The team decided the best way to get some performance gains would be to make the web call asynchronously. When the AJAX call completes, allow the user interface to be updated at that time. Here’s the code we used:

	function getAdditionalData(tabs)
	{
		tabs.find("li").each(function () {
			var item = $(this).find("a");
			var itemValue = item.text();
			var Query = "<Query><Where><And><BeginsWith><FieldRef Name=\"lastname\" /><Value Type=\"Text\">" + itemValue + "</Value></BeginsWith><Eq><FieldRef Name=\"ContactStatus\" /><Value Type=\"Choice\">Approved</Value></Eq></And></Where></Query>";
			$().SPServices({
				operation: "GetListItems",
				async: true,
				listName: "Contacts",
				CAMLQuery: Query,
				completefunc: function (xData, Status) {
					if(Status == "success")
					{
						var itemCount = $(xData.responseXML).find("[nodeName=rs:data]").attr("ItemCount");
						if(itemCount == '0')
						{
							item.fadeTo(100,.3);
							item.attr("title","There are currently no tributes found.");
						}
						else
						{
							item.attr("title", itemCount + " tribute(s) found");
						}
					}
					if(itemValue == "Z")
					{
						$("#Loader").fadeOut(400);
					}
				}
			});
		});
	}

By making the web service calls asynchronously, the loading time of the page has reduced to around 200 ms. Also, the page is fully responsive while the web service calls are occuring, so if the user chooses to navigate to another tab they do not have to wait until all of the data has been processed by the server.

— UPDATED —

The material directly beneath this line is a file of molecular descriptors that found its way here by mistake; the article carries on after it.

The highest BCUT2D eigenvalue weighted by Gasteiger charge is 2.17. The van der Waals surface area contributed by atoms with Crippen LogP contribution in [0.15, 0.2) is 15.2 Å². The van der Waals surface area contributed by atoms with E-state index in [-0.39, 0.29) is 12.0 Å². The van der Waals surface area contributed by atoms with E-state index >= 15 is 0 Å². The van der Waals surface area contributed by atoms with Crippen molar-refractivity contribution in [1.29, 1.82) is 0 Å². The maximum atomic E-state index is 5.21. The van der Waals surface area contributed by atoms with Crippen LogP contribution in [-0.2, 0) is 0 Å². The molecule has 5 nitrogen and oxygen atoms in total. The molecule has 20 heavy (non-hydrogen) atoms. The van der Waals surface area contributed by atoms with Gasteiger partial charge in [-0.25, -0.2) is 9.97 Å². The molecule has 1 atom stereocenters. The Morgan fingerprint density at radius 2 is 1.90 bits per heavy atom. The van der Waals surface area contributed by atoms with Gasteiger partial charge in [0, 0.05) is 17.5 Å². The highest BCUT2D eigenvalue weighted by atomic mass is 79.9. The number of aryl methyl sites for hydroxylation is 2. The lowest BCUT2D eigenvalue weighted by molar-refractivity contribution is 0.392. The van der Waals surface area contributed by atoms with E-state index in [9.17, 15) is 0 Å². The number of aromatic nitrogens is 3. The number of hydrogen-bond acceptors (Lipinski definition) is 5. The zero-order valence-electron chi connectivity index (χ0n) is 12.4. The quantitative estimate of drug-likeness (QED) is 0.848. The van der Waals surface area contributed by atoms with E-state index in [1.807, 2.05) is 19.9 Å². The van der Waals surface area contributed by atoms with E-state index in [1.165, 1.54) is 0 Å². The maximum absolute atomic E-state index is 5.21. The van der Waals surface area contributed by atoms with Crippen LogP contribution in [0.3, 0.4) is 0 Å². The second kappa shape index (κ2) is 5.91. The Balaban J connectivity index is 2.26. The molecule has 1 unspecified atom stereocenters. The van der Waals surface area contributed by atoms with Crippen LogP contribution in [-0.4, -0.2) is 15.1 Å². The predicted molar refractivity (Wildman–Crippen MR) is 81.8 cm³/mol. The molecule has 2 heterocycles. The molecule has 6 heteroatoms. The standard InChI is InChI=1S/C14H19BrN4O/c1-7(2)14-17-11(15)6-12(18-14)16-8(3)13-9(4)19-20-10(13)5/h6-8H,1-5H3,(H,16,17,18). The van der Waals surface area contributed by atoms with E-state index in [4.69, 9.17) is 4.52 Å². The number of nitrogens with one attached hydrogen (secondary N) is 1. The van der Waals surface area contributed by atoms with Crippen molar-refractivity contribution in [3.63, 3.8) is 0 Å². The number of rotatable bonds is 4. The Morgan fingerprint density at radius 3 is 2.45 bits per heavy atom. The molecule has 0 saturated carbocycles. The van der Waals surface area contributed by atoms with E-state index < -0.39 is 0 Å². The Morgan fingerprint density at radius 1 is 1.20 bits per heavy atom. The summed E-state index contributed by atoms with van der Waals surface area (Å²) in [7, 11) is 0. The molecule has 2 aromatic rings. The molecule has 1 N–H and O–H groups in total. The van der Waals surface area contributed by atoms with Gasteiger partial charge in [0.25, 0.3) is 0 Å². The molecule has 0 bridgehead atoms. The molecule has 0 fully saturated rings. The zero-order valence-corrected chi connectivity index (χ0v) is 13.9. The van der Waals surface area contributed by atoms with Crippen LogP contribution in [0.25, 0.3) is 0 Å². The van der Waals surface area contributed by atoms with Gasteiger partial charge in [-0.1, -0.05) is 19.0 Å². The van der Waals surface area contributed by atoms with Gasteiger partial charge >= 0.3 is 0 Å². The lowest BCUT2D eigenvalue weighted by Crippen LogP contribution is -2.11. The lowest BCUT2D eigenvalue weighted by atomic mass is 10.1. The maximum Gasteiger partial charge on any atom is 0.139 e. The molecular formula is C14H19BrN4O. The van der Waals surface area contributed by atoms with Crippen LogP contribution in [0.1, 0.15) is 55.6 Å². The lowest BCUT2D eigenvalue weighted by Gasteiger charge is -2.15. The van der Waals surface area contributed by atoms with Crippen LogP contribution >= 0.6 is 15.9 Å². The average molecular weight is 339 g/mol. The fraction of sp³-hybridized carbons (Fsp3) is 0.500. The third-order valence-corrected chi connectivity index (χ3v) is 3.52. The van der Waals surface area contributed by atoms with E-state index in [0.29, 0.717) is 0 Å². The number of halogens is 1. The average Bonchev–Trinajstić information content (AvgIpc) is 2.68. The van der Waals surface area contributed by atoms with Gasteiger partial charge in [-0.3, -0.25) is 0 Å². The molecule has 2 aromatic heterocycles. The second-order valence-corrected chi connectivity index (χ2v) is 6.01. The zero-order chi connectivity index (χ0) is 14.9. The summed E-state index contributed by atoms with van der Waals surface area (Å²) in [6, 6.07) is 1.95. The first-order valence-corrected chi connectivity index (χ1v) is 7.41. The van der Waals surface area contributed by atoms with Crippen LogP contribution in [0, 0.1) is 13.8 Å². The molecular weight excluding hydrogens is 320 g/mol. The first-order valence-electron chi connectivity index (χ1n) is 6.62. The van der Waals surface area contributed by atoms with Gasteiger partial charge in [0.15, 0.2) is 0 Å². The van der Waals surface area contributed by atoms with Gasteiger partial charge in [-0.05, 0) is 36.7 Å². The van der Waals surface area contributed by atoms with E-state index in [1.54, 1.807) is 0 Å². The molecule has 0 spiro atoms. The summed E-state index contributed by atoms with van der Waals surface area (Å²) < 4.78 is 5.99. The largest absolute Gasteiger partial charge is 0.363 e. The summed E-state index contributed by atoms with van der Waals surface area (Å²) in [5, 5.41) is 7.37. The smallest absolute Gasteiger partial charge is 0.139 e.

To help clarify the above statement, the page is completely ready for browsing with all web service calls completed in about 200 ms.

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3 Comments

Update CAML Query for SharePoint Data View Web Part

In a recent project, it was necessary to change the query being executed for a highly customized data view web part. One of the challenges you face when creating heavily customized data view web parts is the difficulty of changing the query through SharePoint Designer’s UI. Here’s a simple technique that should help.

When a DVWP is placed into the page, an SPDataSource is also created. This control has an attribute named SelectCommand that contains the CAML Query executed by the DVWP. You can go to the code and change it to whatever you need it to be.

	<DataSources>
		<SharePoint:SPDataSource runat="server" DataSourceMode="List" UseInternalName="true" selectcommand="&lt;Query&gt;&lt;Where&gt;&lt;Eq&gt;&lt;FieldRef Name=&quot;servicestatus&quot; /&gt;&lt;Value Type=&quot;Choice&quot;&gt;{Service}&lt;/Value&gt;&lt;/Eq&gt;&lt;/Where&gt;&lt;OrderBy&gt;&lt;FieldRef Name=&quot;fullname&quot; Ascending=&quot;True&quot; /&gt;&lt;/OrderBy&gt;&lt;/Query&gt;" id="Veterans1"><SelectParameters><WebPartPages:DataFormParameter Name="ListID" ParameterKey="ListID" PropertyName="ParameterValues" DefaultValue="BEAC53BD-E139-46C9-8517-E21891D9AA3B"/><WebPartPages:DataFormParameter Name="Directory" ParameterKey="Directory" PropertyName="ParameterValues" DefaultValue="B"/></SelectParameters><DeleteParameters><WebPartPages:DataFormParameter Name="ListID" ParameterKey="ListID" PropertyName="ParameterValues" DefaultValue="BEAC53BD-E139-46C9-8517-E21891D9AA3B"/></DeleteParameters><UpdateParameters><WebPartPages:DataFormParameter Name="ListID" ParameterKey="ListID" PropertyName="ParameterValues" DefaultValue="BEAC53BD-E139-46C9-8517-E21891D9AA3B"/></UpdateParameters><InsertParameters><WebPartPages:DataFormParameter Name="ListID" ParameterKey="ListID" PropertyName="ParameterValues" DefaultValue="BEAC53BD-E139-46C9-8517-E21891D9AA3B"/></InsertParameters></SharePoint:SPDataSource>
	</DataSources>

Here’s my original query:
&lt;Query&gt;&lt;Where&gt;&lt;Eq&gt;&lt;FieldRef Name=&quot;servicestatus&quot; /&gt;&lt;Value Type=&quot;Choice&quot;&gt;{Service}&lt;/Value&gt;&lt;/Eq&gt;&lt;/Where&gt;&lt;OrderBy&gt;&lt;FieldRef Name=&quot;fullname&quot; Ascending=&quot;True&quot; /&gt;&lt;/OrderBy&gt;&lt;/Query&gt;

Notice that the query is HTML Encoded. Here’s how the query appears when decoded: